Presented By O’Reilly and Cloudera
Make Data Work
21–22 May 2018: Training
22–24 May 2018: Tutorials & Conference
London, UK

Model parallelism in Spark ML cross-validation

11:1511:55 Thursday, 24 May 2018
Data science and machine learning
Location: Capital Suite 10/11 Level: Beginner
Average rating: **...
(2.50, 2 ratings)

Who is this presentation for?

  • Data scientists and machine learning engineers

Prerequisite knowledge

  • Basic knowledge of Spark ML (useful but not required)

What you'll learn

  • Gain insight into best practices for scaling up ML model selection on your Spark cluster


Tuning a Spark ML model with cross-validation can be an extremely computationally expensive process. As the number of hyperparameter combinations increases, so does the number of models being evaluated. The default configuration in Spark is to evaluate each of these models one by one to select the best performing model. When running this process with a large number of models, if the training and evaluation of a model does not fully utilize the available cluster resources, that waste is compounded for each model, leading to long runtimes.

Enabling model parallelism in Spark cross-validation—allowing for more than one model to be trained and evaluated at the same time—is a better use of cluster resources. Nick Pentreath and Bryan Cutler explain how to enable this setting in Spark, discuss what effect this will have on an example ML pipeline, and share best practices to keep in mind when using this feature. They also detail ongoing work in progress to reduce the amount of computation required when tuning ML pipelines by eliminating redundant transformations and intelligently caching intermediate datasets. This can be combined with model parallelism to further reduce the runtime of cross-validation for complex machine learning pipelines.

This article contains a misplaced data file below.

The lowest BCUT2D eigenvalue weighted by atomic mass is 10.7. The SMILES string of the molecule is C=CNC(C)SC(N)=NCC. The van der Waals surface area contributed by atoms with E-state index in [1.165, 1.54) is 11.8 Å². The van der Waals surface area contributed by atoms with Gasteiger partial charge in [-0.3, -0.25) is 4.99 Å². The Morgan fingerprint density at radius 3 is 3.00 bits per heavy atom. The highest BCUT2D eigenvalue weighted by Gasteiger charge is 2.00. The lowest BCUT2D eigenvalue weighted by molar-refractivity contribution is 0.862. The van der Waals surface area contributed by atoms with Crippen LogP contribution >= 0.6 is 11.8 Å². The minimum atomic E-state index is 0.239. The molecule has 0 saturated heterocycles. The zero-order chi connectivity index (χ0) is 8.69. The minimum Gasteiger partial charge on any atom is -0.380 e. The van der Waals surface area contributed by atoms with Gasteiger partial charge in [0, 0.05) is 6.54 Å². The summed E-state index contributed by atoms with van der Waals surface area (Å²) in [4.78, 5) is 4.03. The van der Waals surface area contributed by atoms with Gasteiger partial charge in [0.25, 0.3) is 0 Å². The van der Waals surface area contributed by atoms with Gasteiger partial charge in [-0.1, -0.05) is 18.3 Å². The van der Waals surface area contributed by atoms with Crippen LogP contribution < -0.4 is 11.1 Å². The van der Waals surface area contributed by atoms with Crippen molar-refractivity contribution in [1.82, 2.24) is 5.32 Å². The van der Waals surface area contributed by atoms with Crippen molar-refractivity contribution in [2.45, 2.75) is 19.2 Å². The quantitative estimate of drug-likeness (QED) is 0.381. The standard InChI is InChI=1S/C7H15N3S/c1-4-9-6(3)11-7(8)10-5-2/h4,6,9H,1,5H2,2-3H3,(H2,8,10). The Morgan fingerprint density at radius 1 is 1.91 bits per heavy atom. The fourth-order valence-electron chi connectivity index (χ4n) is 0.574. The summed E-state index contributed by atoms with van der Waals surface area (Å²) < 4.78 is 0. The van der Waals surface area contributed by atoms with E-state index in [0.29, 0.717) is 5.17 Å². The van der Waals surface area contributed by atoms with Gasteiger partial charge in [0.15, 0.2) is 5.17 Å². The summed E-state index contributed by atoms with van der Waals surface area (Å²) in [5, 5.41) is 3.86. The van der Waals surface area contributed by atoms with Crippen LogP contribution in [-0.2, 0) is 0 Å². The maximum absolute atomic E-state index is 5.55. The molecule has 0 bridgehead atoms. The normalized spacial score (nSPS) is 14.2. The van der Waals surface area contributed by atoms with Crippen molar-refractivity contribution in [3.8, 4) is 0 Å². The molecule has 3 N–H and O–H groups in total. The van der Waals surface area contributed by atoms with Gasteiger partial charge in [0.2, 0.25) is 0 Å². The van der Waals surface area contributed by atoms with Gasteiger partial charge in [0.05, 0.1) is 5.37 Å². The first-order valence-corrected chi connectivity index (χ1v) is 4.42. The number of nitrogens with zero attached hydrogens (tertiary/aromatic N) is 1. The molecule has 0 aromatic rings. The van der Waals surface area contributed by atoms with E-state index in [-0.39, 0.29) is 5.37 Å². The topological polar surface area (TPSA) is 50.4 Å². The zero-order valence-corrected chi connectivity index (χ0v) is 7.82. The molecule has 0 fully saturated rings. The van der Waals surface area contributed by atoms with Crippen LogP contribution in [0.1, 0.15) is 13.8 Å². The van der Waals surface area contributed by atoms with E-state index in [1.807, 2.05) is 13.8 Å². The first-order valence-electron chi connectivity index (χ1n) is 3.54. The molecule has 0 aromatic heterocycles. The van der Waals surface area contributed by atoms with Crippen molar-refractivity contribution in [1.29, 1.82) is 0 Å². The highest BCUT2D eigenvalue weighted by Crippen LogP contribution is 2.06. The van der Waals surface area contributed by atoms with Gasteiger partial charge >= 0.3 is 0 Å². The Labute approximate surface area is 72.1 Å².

Photo of Nick Pentreath

Nick Pentreath


Nick Pentreath is a principal engineer at the Center for Open Source Data & AI Technologies (CODAIT) at IBM, where he works on machine learning. Previously, he cofounded Graphflow, a machine learning startup focused on recommendations, and was at Goldman Sachs, Cognitive Match, and Mxit. He’s a committer and PMC member of the Apache Spark project and author of Machine Learning with Spark. Nick is passionate about combining commercial focus with machine learning and cutting-edge technology to build intelligent systems that learn from data to add business value.



Bryan Cutler is a software engineer at IBM’s Spark Technology Center, where he works on big data analytics. He is a contributor to Apache Spark in the areas of ML, SQL, Core, and Python and a committer for the Apache Arrow project. Bryan is interested in pushing the boundaries to build high-performance tools for analytics and machine learning.